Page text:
Zloader cyberattacks: Microsoft e-signature verification flaw abused

Malsmoke hackers use Microsoft's flaw from 2013 to deploy data-stealing malware

Vulnerability in Microsoft's e-signature verification tool exploitedMalware deployed to steal users' data by abusing the Microsoft signature verification flaw

Cybersecurity company Check Point Research shared important news. Cybercriminal group Malsmoke seems to be responsible for an ongoing ZLoader malware campaign that is exploiting remote monitoring and long-time flaw of Microsoft's digital signature verification.[1] This could lead to serious security issues like lost credentials and leaked sensitive, important information.

Researchers just recently found out that crime actors could be using sneaky techniques. First, they gain users' trust and trick them into installing a legitimate remote management software (RMM) called Atera.[2] With this tool, the initial access to the target device is gained and threatening malware could exploit Microsoft's digital signature verification method while avoiding defense systems.

However, Microsoft's digital signature flaw is so old, that for sure all of the cybercriminals know where to hit. Hackers could modify a legitimate common file shared between multiple pieces of software to load code and in this way, the malware is planted easily. When an infected file is digitally signed by Microsoft, hackers append a malicious script to the file without impacting Microsoft's stamp of approval.

So far, this malicious campaign has 2,170 victims coming forward. It seems that people from all over the world were hit by this campaign as of right now, at least 111 countries were affected, the U.S., Canada, Australia, Indonesia, and India being the ones, that were hit the most. Microsoft came out and said that users could keep themselves safe with the 2013 fix and reminded them that updating and enabling the configuration indicated in the security advisory is a must.

The malware could sneakily infect the device and cause some serious problems

ZLoader is quite dangerous if ignored. This is a widely known and recognized banking Trojan. It usually uses the web to steal cookies, passwords, and sensitive information.[3] ZLoader is a variant of the Zeus malware that was a huge threat to the banking industry back in 2006. Before 2020, it was last seen in the summer of 2018 and now, it seems to be on the rise again.[4]

Since reemerging once again, ZLoader has spawned over 25 new different versions. In previous cases, it was seen that ZLoader has been delivered via phishing email campaigns and online advertising with legitimate-looking websites that host the malware. Nowadays, criminals using ZLoader become more creative and uses systems flaws for their own benefit. Infected devices poses threat to victims as user safety and computer security is put at risk.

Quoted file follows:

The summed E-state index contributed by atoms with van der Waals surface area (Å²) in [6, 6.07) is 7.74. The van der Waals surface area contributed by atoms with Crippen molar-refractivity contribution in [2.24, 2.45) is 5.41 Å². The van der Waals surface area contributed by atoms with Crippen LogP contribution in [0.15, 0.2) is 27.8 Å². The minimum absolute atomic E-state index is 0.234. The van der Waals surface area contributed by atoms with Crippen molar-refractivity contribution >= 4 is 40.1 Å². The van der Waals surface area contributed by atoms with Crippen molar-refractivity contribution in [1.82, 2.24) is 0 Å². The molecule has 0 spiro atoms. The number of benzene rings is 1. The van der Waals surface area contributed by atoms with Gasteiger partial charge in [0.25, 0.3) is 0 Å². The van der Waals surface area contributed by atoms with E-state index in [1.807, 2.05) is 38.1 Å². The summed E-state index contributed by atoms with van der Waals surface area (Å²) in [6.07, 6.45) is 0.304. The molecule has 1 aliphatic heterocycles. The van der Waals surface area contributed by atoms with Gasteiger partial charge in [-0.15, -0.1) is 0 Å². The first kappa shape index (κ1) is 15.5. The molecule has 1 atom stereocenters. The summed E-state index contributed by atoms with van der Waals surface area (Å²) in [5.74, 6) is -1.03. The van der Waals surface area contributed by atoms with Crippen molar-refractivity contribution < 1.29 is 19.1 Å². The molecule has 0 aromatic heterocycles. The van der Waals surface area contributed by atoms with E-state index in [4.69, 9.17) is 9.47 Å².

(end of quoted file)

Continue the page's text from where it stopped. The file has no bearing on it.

It is important to remove the malware as soon as possible. For that, first, the malicious payload must be eliminated, along with secondary ones. The powerful anti-malware software is imperative as well and a full system scan should be done periodically.[5] In some cases, users aren't always aware of the malware that has infected their device, so any strange computer behavior should be taken into consideration.

MalSmoke group usually hits the porn sites

Researchers do pinpoint that MalSmoke is the group that is involved with the latest malware campaign that is exploiting remote monitoring and flaw of Microsoft's digital signature verification issues. This cybercriminals group has a long history of using similar techniques and explorations. MalSmoke's primer focus lies on malvertising and hijacking advertisements on porn and other adult content.[6]

In the past, the group has used ZLoader as well as other popular malware like “Smoke Loader.” MalSmoke seems to improve quickly as they work on already existing tactics, while simultaneously adopting new tactics like the Java plugin that drastically increases how many individuals can be fooled. Previously, MalSmoke explored Adobe Flash Player and Internet Explorer 11, so their shift focus on Microsoft's digital signature verification should not come as a surprise.

About the author
Ugnius Kiguolis
Ugnius Kiguolis - The mastermind

Ugnius Kiguolis is a professional malware analyst who is also the founder and the owner of 2-Spyware. At the moment, he takes over as Editor-in-chief.

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